Paper front cover, Les atomes, by Jean Perrin, 1913 (Linda Hall Library)

Paper front cover, Les atomes, by Jean Perrin, 1913 (Linda Hall Library)

Jean Perrin

APRIL 17, 2024

Jean-Baptiste Perrin, a French physical chemist, died Apr. 17, 1942, at the age of 71.  Perrin's youthful proficiency in math earned him entrance ...

Scientist of the Day - Jean Perrin

Jean-Baptiste Perrin, a French physical chemist, died Apr. 17, 1942, at the age of 71.  Perrin's youthful proficiency in math earned him entrance into the École Normale Supérieure in Paris in 1891, where he eventually completed his doctorate.  Perrin showed an early commitment to what he called "atomistics," a belief in the physical reality of atoms and molecules, at a time when many chemists, such as Mendeleev, and many physicists, such as Ernst Mach, thought of atoms as convenient hypothetical constructs only.  In 1901, Perrin even proposed a model of the atom that resembled a tiny solar system, with a positive charge in the position of the sun and with electrons moving around it like planets – this at a time long before it was known that the atom has a nucleus.

About 1903, Perrin became interested in colloids – tiny particles in suspension, which move randomly, exhibiting what was called Brownian motion.  Brownian motion had been discovered by the English botanist Robert Brown in 1827, when he observed tiny pollen particles dart about when suspended in water (you can see Brown’s paper in our post on Brown).  By 1900, it was suspected by some that Brownian motion was a result of the kinetic motion of the molecules making up the suspending liquid.  Perrin would spend the next ten years trying to substantiate that hypothesis.

Perrin was greatly assisted in his quest by the invention in 1903 of a side-scanning microscope, the "ultramicroscope", which viewed colloidal particles by scattered light, rather than reflected light.  With this instrument, Perrin could look at a layer of collloidal solution that was only microns thick, and count the particles and measure their motion, and then move up or down a layer and do it again.  He was trying to determine if the density of the particles increased exponentially as one moved farther and farther from the surface, as the mathematics of kinetic theory predicted it should.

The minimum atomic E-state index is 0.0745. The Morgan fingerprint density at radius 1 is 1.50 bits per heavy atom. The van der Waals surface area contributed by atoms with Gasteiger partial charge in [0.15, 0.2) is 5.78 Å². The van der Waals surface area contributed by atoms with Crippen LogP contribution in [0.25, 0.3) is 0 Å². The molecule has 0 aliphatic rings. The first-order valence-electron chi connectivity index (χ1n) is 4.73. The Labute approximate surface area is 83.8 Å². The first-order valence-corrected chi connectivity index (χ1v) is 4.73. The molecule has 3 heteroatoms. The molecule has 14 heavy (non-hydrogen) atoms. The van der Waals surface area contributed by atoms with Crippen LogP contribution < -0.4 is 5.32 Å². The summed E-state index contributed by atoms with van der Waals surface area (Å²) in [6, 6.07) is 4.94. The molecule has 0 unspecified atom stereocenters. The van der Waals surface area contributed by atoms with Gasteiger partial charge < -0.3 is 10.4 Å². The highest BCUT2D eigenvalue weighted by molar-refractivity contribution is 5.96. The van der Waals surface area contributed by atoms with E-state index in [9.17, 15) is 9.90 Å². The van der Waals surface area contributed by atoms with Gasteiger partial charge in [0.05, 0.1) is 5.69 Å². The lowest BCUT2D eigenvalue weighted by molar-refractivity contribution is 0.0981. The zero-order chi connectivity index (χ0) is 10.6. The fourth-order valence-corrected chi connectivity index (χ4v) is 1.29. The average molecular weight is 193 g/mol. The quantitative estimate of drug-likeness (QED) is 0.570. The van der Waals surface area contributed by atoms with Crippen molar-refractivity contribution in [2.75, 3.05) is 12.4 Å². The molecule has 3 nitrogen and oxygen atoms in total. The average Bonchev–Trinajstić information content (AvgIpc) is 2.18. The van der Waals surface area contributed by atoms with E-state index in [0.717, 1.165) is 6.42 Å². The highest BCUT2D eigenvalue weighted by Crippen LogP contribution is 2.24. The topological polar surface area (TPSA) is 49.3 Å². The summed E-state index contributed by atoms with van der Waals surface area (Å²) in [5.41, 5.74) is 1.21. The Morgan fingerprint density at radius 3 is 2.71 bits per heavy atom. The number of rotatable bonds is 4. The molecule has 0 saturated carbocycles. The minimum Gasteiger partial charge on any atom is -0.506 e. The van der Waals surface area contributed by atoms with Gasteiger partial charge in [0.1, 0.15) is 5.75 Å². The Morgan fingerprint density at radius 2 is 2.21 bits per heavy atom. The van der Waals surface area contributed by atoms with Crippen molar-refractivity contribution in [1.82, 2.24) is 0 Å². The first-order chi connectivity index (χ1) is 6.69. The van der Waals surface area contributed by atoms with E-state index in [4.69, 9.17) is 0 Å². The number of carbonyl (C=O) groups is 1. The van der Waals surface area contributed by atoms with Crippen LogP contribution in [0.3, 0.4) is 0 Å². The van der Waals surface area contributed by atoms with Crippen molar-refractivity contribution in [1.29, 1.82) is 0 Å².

His experiments on Brownian motion resulted in four original papers in 1908.  For these experiments, Perrin used a material called gamboge, which was a yellow pigment prepared from latex from trees in India and Southeast Asia. The preparation of gamboge particles, ensuring they were of a uniform size, was a very difficult task, one that Perrin mastered and hardly anyone else did.  But the resulting experiments were successful, and seemed to verify the real existence of molecules and atoms. The Wikipedia article on "Gamboge," incidentally, fails to mention the pigment’s important role in colloid studies in the early 1900s and in demonstrating the substantial existence of atoms.

Perrin was not aware, when he undertook his famous 1908 experiments, that Albert Einstein had published an important paper on Brownian motion  in 1905, the same year as his papers on special relativity and the photo-electric effect.  Einstein's paper was entirely mathematical, with no basis in experiment, but it did derive Brownian motion from the kinetic energy of impacting molecules, and Perrin's results were consistent with Einstein’s calculations, so the two sets of papers supported each other.

The four papers of 1908 were later simplified and expanded into a book that could be read by non-specialists, called, simply enough, Les atomes, published in 1913. We have this book in our collections, in its original paper covers, and we show here the front cover (first image), which is, intentionally or not, more or less the color of raw gamboge, as well as an illustration from the book, which shows how the density of suspended particles increases with depth (third image).

Perrin's work on Brownian motion, and his proof of the real existence of atoms, brought Perrin a chair in physical chemistry at the Sorbonne, which he held until 1940, and worldwide recognition as a gifted physical chemist, so that he was invited to attend the first Solvay Conference on Quantum Physics, held in Brussels in 1911.  The official group photograph has Marie Curie and Henri Poincaré at the right end of the table, and next to them, head on his hand and reading a book, is Perrin.  Albert Einstein can be spotted standing at the right.  We show a detail of the photograph (fourth image), which puts Perrin at front left, still engrossed in his book.

For his work on colloidal suspensions and his affirmation of the existence of atoms, Perrin received the Nobel Prize in Physics in 1926, which was the occasion for the portrait we show as our second image.  He died in the United States, shortly after fleeing France during the German occupation, and his ashes were returned after the war for reburial in the Panthéon in Paris.

William B. Ashworth, Jr., Consultant for the History of Science, Linda Hall Library and Associate Professor emeritus, Department of History, University of Missouri-Kansas City. Comments or corrections are welcome; please direct to